So far this year, Indonesian inflation has accumulated to 1.24 percent in the first six months of the year, which is a very low level of inflation by Indonesian standards. And, we are unlikely to see sudden changes in the second half of the year. Yes, the El Nino weather phenomenon is able to disrupt the supply of food commodities in the second half of the year.

However, we assume that the government is ready to open room for imports when food commodity shortages loom, especially considering we are getting closer to the February 2024 legislative and presidential elections. Typically, the political parties do not want to get unnecessary bad publicity ahead of these elections as they could miss out on votes. For example, if the cabinet under the leadership of PDI-P’s Joko Widodo would raise prices of subsidized fuels only a couple months before elections, then it could do damage to the election result of the PDI-P party.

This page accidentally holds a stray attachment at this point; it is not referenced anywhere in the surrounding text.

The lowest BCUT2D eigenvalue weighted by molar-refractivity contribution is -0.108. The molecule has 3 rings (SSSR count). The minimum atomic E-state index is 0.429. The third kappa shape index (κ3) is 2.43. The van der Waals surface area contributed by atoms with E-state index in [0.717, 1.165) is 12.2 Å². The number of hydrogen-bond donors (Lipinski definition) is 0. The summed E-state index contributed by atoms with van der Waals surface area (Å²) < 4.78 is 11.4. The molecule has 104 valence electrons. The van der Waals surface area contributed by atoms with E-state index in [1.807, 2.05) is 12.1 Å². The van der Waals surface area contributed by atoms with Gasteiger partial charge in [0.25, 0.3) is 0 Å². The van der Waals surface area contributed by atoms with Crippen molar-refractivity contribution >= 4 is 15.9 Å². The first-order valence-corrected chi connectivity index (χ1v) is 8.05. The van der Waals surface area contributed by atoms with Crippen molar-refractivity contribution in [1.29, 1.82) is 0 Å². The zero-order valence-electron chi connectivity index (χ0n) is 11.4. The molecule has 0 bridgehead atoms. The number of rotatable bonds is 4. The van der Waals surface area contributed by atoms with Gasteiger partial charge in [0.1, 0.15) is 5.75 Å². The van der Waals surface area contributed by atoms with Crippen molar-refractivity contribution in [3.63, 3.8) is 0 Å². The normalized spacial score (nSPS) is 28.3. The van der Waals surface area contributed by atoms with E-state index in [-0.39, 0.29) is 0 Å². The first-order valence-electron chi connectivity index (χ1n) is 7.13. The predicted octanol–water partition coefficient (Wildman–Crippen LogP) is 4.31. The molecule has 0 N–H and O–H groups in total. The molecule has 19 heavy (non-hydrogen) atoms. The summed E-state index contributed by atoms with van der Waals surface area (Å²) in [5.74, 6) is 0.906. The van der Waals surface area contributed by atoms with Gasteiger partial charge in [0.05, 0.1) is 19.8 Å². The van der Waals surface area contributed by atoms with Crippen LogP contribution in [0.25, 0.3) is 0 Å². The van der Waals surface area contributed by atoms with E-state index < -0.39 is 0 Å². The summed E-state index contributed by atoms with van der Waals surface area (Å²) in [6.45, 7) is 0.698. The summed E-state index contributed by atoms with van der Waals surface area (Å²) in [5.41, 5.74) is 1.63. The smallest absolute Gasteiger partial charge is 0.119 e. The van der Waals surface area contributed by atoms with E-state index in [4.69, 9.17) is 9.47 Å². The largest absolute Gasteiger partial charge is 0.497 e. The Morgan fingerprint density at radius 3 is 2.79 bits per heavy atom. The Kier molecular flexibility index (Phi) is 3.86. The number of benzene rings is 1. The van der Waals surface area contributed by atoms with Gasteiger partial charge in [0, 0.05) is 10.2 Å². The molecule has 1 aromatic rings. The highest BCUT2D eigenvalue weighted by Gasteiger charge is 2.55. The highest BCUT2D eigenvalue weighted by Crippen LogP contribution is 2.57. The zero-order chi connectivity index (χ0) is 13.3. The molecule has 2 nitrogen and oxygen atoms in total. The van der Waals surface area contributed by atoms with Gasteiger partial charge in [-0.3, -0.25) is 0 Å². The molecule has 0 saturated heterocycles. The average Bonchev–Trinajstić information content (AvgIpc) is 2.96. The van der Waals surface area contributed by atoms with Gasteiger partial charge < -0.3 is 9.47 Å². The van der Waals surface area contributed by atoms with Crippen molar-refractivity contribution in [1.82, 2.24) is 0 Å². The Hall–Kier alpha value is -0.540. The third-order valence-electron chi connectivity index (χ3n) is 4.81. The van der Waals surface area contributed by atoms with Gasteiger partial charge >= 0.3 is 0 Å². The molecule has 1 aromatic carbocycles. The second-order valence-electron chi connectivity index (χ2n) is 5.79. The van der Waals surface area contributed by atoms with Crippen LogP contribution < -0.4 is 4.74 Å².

And considering the government will do its best to curtail inflation in 2023 ahead of the elections, it is quite likely that inflation will only reach around 2.75 percent year-on-year (y/y) in 2023, which is an inflation level many countries would envy.

Indonesia’s annual headline inflation rate continued to ease in June 2023. BPS noted the rate now stands at 3.52 percent (y/y), down significantly from 4.0 percent (y/y) in May 2023, or 4.33 percent (y/y) in April 2023. Meanwhile, in July 2023 we expect to see another sharp decrease in Indonesian inflation due to last year’s high base. It also means that Indonesian inflation is comfortably within the central bank’s target range of 2.0 – 4.0 percent (y/y) for 2023.


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